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High tibial osteotomy performed with PEEK implant demonstrated a failure rate of 28%
  1. Melek Inal Hansen1,
  2. Jeppe Staghøj1,
  3. Nissa Khan1,
  4. Lars Blønd1,2,
  5. Kristoffer Weisskirchner Barfod3
  1. 1Department of Orthopaedic Surgery, Zealand University Hospital Koge, Koge, Denmark
  2. 2Orthopedic Surgery, Aleris Hamlet Hospital Group, Soborg, Denmark
  3. 3Orthopedic Research Center—Copenhagen, Department of Orthopedic Surgery, Hvidovre Hospital, Hvidovre, Denmark
  1. Correspondence to Dr Melek Inal Hansen, Department of Orthopaedic Surgery, Zealand University Hospital Koge, Koge 4600, Denmark; mein{at}regionsjaelland.dk

Abstract

Objectives Opening-wedge high tibia osteotomies (HTO) can be technically challenging. The HTO iBalance system was designed to reduce vascular complications and to avoid secondary plate removal. The purpose of the study was to evaluate the performance of the HTO iBalance system in patients with symptomatic medial osteoarthritis and varus malalignment.

Methods The study was performed as a retrospective cohort study investigating a consecutive series of patients who underwent HTO with the iBalance system performed by a single surgeon from August 2013 to March 2016 at Zealand University Hospital, Koege, and Aleris-Hamlet Hospital. The primary outcome was the degree of realignment. The secondary outcome was Knee injury and Osteoarthritis Outcome Score (KOOS). Follow-up was performed at mean (SD) 25 (9.7) months. Weight-bearing long-leg standing radiographs were taken before surgery and at follow-up. Failure was defined as collapse of the HTO defined as a correction <50% of the intended correction at time of follow-up. Logistic regression was used to identify risk factors for failure.

Results 44 patients and a total of 47 knees were included in this study. Preoperatively the mechanical axis was a mean (SD) 5.8° (2.9) varus and postoperatively 2.3° (3.7) varus . The HTO failed in 13 of 47 knees (28%). Patients with failure showed no statistically significant differences to non-failure in any KOOS subscore (p>0.05). American Society of Anesthesiologists (ASA) score (p=0.01) and body mass index (BMI) (p=0.05) were correlated with failure, whereas bone transplantation and smoking were not.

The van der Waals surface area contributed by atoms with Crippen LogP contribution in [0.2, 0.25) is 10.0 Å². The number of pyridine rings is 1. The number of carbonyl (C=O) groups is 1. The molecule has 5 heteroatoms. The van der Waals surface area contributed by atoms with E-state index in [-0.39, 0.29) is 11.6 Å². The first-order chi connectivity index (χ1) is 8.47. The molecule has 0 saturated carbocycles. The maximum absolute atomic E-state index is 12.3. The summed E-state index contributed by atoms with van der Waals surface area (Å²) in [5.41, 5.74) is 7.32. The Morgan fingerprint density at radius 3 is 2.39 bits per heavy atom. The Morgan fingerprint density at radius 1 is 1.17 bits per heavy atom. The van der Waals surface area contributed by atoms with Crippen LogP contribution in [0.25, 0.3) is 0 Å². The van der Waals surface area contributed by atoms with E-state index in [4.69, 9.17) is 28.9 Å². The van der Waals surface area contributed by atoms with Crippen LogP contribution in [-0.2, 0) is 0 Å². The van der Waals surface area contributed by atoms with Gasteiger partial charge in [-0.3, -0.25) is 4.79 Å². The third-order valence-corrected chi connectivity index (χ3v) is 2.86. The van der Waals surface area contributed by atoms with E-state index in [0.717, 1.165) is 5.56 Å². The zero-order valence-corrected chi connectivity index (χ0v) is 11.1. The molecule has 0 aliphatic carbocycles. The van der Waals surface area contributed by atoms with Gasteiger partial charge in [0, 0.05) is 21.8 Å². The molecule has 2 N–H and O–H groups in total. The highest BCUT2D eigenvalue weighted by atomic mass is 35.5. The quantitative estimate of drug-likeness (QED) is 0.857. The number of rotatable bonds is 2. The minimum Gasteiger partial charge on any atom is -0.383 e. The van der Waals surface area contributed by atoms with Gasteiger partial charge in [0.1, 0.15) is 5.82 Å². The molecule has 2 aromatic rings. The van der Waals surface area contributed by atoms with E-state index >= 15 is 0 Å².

Conclusion In this study, the failure rate of HTO was 28%. High BMI and ASA-score were the only risk factors associated with failure while bone grafting and smoking were not.

Level of evidence Retrospective cohort study, level III.

  • lower extremity
  • knee
  • osteoarthritis
  • cartilage
  • osteotomy
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Footnotes

  • Contributors MIH, LB and KWB conceived idea for the study. MIH, JS and NK acquired the data for the work. All authors contributed to the analysis and the interpretation of data. MIH wrote the manuscript in close cooperation with KWB. All authors have critically revised the manuscript and have agreed to the final version.

  • Funding All X-rays were financially supported by Arthrex. The company had no influence on study design, data collection and result interpretation.

  • Competing interests MIH, NK, JS and KWB declare to have no conflict of interest. LB is a paid consultant for Arthrex.

  • Patient consent for publication Not required.

  • Provenance and peer review Not commissioned; externally peer reviewed.

  • Data availability statement All data relevant to the study are included in the article or uploaded as supplementary information. The study, REG-33-2016: 'High tibial osteotomy performed with PEEK implant demonstrated a failure rate of 28%—a retrospective cohort study' has been approved by Region Zealand 'Health Scientific Research' in accordance to the Danish Data Protection Agency. The Data Availability Statement number is 2008-58-0020.The main author has the responsibility for the project's information. Electronic data are stored on team site in Sharepoint, under Region Zealand and in EasyTrial.

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